Study looks at Big Creek watershed

The Big Creek Watershed southwest of Williams Lake will receive some attention over the next few months.

The Big Creek Watershed southwest of Williams Lake will receive some attention over the next few months as it undergoes a watershed storage assessment.

The assessment is to determine the feasibility of increasing water storage to benefit agricultural operations, wildlife, waterfowl and fish.

That study is long overdue, says rancher Randy Saugstad who had approached the Cariboo Chilcotin Beetle Coalition (CCBAC) requesting that a research project take place.

“I went to the beetle action committee in June and asked if they could help us do something because all our water runs away in May and June and then we’re left with nothing for the rest of the summer,” Saugstad says. “They said ‘yes’ they would look at it.”

At a follow-up meeting on Sept. 8, King Campbell, head of agricultural programs for Ducks Unlimited Canada, made a presentation to the CCBAC board outlining the need for a study.

“They (Ducks Unlimited) have the expertise. They’ve built hundreds of these projects around the Chilcotin and can do it the cheapest and probably most efficient way,” Saugstad says.

Campbell’s presentation was enough to convince the board that research was necessary and, on Dec. 7, CCBAC announced it is giving the project a $30,000 grant.

The remaining $40,000 needed for the project is coming from Ducks Unlimited Canada, Cariboo Region of the Ministry of Forests, Land and Natural Resource Operations, Yunest’in Government Office, Williams Lake Timber Sales Association and Big Creek Livestock Association.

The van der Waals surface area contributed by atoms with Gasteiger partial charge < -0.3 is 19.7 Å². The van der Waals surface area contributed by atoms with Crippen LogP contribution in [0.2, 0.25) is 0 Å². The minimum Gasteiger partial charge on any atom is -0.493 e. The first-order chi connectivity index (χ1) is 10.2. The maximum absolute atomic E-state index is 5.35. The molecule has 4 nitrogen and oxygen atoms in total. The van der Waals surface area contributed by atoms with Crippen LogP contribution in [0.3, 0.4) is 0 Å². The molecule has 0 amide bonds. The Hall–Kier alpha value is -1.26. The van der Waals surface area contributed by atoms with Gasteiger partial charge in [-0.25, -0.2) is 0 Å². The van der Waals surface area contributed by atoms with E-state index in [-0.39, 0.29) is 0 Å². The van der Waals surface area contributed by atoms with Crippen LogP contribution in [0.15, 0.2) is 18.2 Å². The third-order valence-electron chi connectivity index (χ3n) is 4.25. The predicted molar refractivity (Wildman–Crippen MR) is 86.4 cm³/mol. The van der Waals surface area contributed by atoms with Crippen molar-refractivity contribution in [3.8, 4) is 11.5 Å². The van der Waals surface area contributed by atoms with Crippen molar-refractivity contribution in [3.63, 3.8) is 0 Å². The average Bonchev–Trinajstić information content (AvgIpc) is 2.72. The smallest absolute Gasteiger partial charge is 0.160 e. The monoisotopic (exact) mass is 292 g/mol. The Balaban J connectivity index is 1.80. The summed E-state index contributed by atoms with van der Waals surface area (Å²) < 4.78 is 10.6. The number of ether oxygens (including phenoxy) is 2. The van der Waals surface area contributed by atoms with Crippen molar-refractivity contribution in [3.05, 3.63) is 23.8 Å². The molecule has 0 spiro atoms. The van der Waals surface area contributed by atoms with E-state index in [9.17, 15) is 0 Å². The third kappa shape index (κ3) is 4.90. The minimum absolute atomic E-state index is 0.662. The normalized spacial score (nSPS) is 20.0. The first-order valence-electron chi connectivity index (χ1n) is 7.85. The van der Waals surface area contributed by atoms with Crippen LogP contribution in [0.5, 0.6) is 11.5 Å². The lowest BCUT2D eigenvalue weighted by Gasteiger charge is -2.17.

For two days in December, professional engineer Jeremy Cooke from WMI Water Management International Inc. in Kamloops was in the Big Creek area interviewing ranchers.

Of the eight ranchers who are part of the study, Cooke spoke with all but two, whom he says are away for the winter.

Others ranchers in the area might not be on board because they aren’t directly affected by any of the nearby logging or experienced any water shortages, he says, adding he also touch based with members of the Yunest’in (Stone) First Nation because the watershed is in their territory.

Cooke will do a technical study of the watershed, looking at levels of erosion and at the possibility of creating extra storage to hold back a little bit more water.

“They’re running out of water at the beginning of June, end of July, which is totally abnormal,” he says. “It could be for various reasons, I don’t think it’s any one reason. It’s not about pointing fingers but about finding solutions and using those ideas in other catchments.”